Posted in English escapades, Lesson plan component, teaching, Uncategorized

Mistakes vs. Choices

During a free write, I wrote this on the board.

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After I call time, I always share my writing and encourage anyone who wants to to share all or part of their writing. This time, I asked them to correct my work. They had a LOT to say. 

After taking a few suggestions, I posed this question:

Did I make mistakes? Or did I make choices?

There was a short, but spirited debate before I changed the question:

What was my purpose, and was it effective?

Clearly, I was trying to sound frantic. I intended to entertain my middle school students. And believe me, if you’d heard the dramatic reading I did of this piece, you would have been entertained, too, for sure! (They thought I had lost my mind!)

Eventually, they determined that I had made choices. This is when I introduced the term “craft”.

Author’s craft is all the choices we make when we create something.

So, I asked them:

What is on your paper: author’s craft, or author’s accident?

Circle one thing you chose to write, one choice you made on purpose because you knew it was good.

It was one of my favorite lessons so far this year.

-CL

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Posted in English escapades, Lesson plan component, teaching, Uncategorized

They Sing of Rain

We are studying poetry right now in my ELAR classes. Usually, I have my students write whatever genre we are reading, that way, I can give them effective mentor texts and strategies. Today, I taught a strategy called “free association” to help my students generate topics and ideas for a new poem in their individual collections.

Anytime they write, I write. Today, I came up with this:

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Posted in Spanish relapses, teaching

mija.

I was standing in line at the school cafeteria the other day. There was a student in front of me. The cafeteria server was asking the young girl to choose an option. From behind the serving line, I hear a familiar mantra: “this or that, mija”. Mija. Four years of elementary school lunches came rushing back with such force that I was nearly swept away with the flood.

There was a whole line of sweet women who knew me by name and took special care to make sure I had food on my plate. As I stopped for steak fingers, just before sliding her spatula away, she would whisper, “mija”. The next woman, presumably someone’s mother, too, would scoop a vegetable and repeat the word. “Mija”. I’d get mashed potatoes, and a roll, and then slide my tray and pass the last lady my lunch card. Mija. Mija. Mija. I remember the day that I worked up the courage to ask what it meant. And I remember the warm feeling of family that overcame me when the lady replied, “daughter”. This elementary school had a population of 97% Hispanic students. 1% Caucasian. For years, I had been one of the few people in the line who didn’t know the word, but had instead felt it.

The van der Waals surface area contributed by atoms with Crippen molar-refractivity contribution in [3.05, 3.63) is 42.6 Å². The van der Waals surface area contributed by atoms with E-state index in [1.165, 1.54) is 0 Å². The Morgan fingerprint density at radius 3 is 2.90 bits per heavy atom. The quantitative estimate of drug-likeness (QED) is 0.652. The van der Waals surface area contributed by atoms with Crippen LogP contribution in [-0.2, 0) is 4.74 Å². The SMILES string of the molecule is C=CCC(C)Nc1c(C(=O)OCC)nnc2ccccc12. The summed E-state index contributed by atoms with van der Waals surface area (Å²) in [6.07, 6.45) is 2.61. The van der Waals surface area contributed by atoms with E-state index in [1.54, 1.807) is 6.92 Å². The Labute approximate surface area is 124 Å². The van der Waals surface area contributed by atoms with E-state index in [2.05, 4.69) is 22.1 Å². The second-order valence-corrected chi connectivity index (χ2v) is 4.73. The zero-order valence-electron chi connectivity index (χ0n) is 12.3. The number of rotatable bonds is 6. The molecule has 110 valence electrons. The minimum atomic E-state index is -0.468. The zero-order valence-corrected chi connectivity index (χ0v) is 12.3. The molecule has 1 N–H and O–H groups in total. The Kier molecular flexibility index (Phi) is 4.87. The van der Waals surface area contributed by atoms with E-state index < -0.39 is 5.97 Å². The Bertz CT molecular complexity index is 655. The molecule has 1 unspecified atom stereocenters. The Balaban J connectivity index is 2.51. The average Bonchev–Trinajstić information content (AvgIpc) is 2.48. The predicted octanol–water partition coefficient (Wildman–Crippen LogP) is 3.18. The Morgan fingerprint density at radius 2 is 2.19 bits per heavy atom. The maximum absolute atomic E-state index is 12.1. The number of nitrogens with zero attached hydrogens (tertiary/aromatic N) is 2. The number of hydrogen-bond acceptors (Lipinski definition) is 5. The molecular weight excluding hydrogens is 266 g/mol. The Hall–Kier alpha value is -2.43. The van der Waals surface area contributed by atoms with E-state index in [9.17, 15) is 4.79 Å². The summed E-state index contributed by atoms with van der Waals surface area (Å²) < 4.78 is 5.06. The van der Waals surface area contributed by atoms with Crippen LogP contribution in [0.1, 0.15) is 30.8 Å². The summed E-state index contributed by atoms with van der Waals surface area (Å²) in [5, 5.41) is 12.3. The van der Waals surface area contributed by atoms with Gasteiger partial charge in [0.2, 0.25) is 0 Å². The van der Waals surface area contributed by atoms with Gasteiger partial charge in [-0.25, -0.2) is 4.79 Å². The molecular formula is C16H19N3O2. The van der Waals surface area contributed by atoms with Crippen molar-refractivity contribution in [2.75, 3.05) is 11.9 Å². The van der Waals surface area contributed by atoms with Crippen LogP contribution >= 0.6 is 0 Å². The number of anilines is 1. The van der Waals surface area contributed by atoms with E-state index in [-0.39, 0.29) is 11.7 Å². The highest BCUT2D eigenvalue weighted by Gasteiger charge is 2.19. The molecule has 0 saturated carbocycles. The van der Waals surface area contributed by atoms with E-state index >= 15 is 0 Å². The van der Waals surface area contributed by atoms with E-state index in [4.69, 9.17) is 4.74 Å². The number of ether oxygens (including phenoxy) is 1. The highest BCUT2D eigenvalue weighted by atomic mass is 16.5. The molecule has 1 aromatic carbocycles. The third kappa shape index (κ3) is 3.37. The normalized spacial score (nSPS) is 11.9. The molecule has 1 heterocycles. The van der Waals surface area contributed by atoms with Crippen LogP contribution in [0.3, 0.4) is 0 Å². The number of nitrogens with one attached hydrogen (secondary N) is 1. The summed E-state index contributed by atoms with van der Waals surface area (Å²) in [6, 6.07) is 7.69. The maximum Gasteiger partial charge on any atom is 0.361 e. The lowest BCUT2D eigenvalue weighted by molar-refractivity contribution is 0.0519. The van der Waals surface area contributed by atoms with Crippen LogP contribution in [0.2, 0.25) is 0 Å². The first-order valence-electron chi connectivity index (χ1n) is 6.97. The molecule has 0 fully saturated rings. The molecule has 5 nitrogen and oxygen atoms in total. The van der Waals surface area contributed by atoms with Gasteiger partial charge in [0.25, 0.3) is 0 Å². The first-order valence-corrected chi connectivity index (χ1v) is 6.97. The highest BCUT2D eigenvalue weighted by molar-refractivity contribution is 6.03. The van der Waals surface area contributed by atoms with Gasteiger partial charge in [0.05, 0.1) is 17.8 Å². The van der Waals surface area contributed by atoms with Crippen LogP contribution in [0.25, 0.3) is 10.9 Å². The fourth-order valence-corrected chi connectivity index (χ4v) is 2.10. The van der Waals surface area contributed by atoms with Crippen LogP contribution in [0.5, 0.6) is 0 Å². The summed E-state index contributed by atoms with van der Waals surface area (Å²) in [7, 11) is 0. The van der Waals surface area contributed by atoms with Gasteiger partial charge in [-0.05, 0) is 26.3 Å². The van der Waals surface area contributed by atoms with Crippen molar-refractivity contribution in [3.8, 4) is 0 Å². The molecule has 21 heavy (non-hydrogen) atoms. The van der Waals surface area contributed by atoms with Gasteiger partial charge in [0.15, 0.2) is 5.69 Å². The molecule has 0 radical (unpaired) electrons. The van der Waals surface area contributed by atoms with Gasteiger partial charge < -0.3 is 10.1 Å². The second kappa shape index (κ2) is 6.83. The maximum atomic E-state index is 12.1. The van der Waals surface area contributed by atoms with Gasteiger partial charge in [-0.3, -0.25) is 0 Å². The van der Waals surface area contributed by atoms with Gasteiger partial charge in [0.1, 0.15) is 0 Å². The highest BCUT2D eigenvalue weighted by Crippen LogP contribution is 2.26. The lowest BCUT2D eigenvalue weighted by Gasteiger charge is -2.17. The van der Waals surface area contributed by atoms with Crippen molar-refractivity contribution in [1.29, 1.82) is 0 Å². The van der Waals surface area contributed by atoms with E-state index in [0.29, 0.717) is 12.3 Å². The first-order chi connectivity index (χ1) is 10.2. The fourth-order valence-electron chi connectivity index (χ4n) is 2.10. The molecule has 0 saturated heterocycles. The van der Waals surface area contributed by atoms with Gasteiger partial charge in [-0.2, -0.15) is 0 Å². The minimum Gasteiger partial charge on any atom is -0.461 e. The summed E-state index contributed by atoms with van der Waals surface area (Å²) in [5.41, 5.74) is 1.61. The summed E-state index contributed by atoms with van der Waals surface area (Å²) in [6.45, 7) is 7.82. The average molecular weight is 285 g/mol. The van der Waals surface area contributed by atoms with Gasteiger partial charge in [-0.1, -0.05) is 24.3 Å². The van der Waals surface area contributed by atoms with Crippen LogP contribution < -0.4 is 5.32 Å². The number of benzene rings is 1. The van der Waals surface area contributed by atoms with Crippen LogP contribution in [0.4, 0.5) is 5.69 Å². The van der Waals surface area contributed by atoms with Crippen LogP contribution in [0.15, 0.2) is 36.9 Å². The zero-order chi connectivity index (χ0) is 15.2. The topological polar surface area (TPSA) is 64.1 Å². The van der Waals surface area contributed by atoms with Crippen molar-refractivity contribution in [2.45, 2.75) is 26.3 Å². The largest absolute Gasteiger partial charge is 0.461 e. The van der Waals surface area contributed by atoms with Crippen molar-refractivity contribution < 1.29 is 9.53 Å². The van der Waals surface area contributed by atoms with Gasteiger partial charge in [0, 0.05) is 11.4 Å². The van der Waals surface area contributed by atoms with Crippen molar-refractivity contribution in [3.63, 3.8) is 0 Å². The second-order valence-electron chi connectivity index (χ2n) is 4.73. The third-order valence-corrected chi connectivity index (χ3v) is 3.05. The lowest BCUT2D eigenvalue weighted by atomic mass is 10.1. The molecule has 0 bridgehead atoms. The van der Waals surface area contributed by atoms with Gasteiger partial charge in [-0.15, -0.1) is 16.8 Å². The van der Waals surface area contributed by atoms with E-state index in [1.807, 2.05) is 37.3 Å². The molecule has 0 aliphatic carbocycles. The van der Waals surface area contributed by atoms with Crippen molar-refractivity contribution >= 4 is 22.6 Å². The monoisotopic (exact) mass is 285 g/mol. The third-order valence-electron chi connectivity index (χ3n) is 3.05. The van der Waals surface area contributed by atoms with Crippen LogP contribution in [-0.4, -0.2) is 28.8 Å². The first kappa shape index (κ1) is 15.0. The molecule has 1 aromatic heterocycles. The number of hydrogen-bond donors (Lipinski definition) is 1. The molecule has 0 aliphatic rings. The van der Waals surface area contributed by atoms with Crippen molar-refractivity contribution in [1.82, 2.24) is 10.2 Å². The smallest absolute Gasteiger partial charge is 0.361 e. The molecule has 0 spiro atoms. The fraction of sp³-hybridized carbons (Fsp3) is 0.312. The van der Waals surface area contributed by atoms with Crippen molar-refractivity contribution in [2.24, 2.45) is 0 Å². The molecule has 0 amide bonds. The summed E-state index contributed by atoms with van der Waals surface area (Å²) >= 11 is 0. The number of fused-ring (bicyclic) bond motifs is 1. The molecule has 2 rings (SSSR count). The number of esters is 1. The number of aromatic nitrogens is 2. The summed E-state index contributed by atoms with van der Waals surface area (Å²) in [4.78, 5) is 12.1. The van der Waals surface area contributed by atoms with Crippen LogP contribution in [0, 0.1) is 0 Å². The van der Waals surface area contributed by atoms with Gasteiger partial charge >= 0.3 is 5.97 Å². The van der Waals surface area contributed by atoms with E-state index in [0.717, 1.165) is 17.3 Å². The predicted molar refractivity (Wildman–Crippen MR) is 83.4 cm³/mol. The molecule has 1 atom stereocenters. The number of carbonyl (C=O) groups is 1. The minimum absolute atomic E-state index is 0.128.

Years later, I learned Spanish. In the family unit, we learned “hija”. I was confused, and lost, and I remember saying, “No.” I brought up the word. My teacher was kind enough to explain that mi hija shortened to mija because the first word and second word begin with the same sound. I was at home again.

I talk a lot of about the women who have mothered me in the absence of my own mother, but these women are different. My mother was alive and well during these years. My mom even subbed at my school. She spoke Spanish and knew these women. One of them was our neighbor across the street. These women represent motherhood in a different way, in the way that all of us do when we work at a school. Whether we whisper “mija” to a student while we guide her through the lunch line or we speak life or encouragement or correction to a child as we guide him through learning, these are the weighty tasks of a motherhood of sorts. And kids remember it. And it matters.

Posted in teaching, Uncategorized

Tag lines

This made my day today. Our superintendent gave us each our salary statements in Manila envelopes. Each envelope had a label. Each label has a tag line. She thought of a tag line for each teacher/ employee.

We have a small district. I’d guess we sit right at 20 employees total in the entire school DISTRICT. It is small and sweet. We are each well known one to another.

I have worked in small schools and districts before. I have attended tiny schools as a student. This is different. Very different. I can’t emphasize that enough.

-CL

Posted in classroom management, English escapades, Lesson plan component, teaching

First day of school

I started a new teaching job. This year I’m teaching English, Spanish, and Theatre Arts at a small school. I’m mostly teaching 5th-8th grade, though I do have a specials rotation with 3rd abs 4th grade.

Every year I start my classes out basically the same way: students fill out info and goals sheets as bell work while I do first day attendance and housekeeping. Next, I do a basic introduction presentation and go over my syllabus. If there is time, we do the name game, and class promptly ends. Seven years. ~1000 kids.